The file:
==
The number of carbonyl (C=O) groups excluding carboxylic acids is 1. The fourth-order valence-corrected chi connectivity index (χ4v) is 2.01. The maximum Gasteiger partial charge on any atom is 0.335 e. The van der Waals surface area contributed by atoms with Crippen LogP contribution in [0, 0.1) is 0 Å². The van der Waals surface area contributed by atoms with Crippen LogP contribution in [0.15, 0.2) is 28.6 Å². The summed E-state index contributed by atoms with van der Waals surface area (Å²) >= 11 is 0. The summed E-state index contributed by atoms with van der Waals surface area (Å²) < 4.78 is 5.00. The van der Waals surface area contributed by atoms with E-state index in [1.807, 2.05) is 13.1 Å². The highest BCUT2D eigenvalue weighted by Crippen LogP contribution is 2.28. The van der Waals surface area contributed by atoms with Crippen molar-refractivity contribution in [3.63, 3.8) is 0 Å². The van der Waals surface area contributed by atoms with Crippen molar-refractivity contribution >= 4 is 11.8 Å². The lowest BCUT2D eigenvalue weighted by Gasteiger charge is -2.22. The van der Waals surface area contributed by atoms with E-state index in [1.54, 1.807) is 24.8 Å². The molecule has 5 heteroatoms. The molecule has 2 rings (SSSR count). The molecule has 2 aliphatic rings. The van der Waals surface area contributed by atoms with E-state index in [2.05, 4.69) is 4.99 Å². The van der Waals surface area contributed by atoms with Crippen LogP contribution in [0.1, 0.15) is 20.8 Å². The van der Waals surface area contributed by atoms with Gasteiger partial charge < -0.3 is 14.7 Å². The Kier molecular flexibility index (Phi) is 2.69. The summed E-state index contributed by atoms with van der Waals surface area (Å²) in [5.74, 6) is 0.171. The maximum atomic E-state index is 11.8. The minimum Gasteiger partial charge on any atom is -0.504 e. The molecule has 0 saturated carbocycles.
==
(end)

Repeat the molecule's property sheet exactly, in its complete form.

The number of carbonyl (C=O) groups excluding carboxylic acids is 1. The fourth-order valence-corrected chi connectivity index (χ4v) is 2.01. The maximum Gasteiger partial charge on any atom is 0.335 e. The van der Waals surface area contributed by atoms with Crippen LogP contribution in [0, 0.1) is 0 Å². The van der Waals surface area contributed by atoms with Crippen LogP contribution in [0.15, 0.2) is 28.6 Å². The summed E-state index contributed by atoms with van der Waals surface area (Å²) >= 11 is 0. The summed E-state index contributed by atoms with van der Waals surface area (Å²) < 4.78 is 5.00. The van der Waals surface area contributed by atoms with E-state index in [1.807, 2.05) is 13.1 Å². The highest BCUT2D eigenvalue weighted by Crippen LogP contribution is 2.28. The van der Waals surface area contributed by atoms with Crippen molar-refractivity contribution in [3.63, 3.8) is 0 Å². The van der Waals surface area contributed by atoms with Crippen molar-refractivity contribution >= 4 is 11.8 Å². The lowest BCUT2D eigenvalue weighted by Gasteiger charge is -2.22. The van der Waals surface area contributed by atoms with E-state index in [1.54, 1.807) is 24.8 Å². The molecule has 5 heteroatoms. The molecule has 2 rings (SSSR count). The molecule has 2 aliphatic rings. The van der Waals surface area contributed by atoms with E-state index in [2.05, 4.69) is 4.99 Å². The van der Waals surface area contributed by atoms with Crippen LogP contribution in [0.1, 0.15) is 20.8 Å². The van der Waals surface area contributed by atoms with Gasteiger partial charge < -0.3 is 14.7 Å². The Kier molecular flexibility index (Phi) is 2.69. The summed E-state index contributed by atoms with van der Waals surface area (Å²) in [5.74, 6) is 0.171. The maximum atomic E-state index is 11.8. The minimum Gasteiger partial charge on any atom is -0.504 e. The molecule has 0 saturated carbocycles.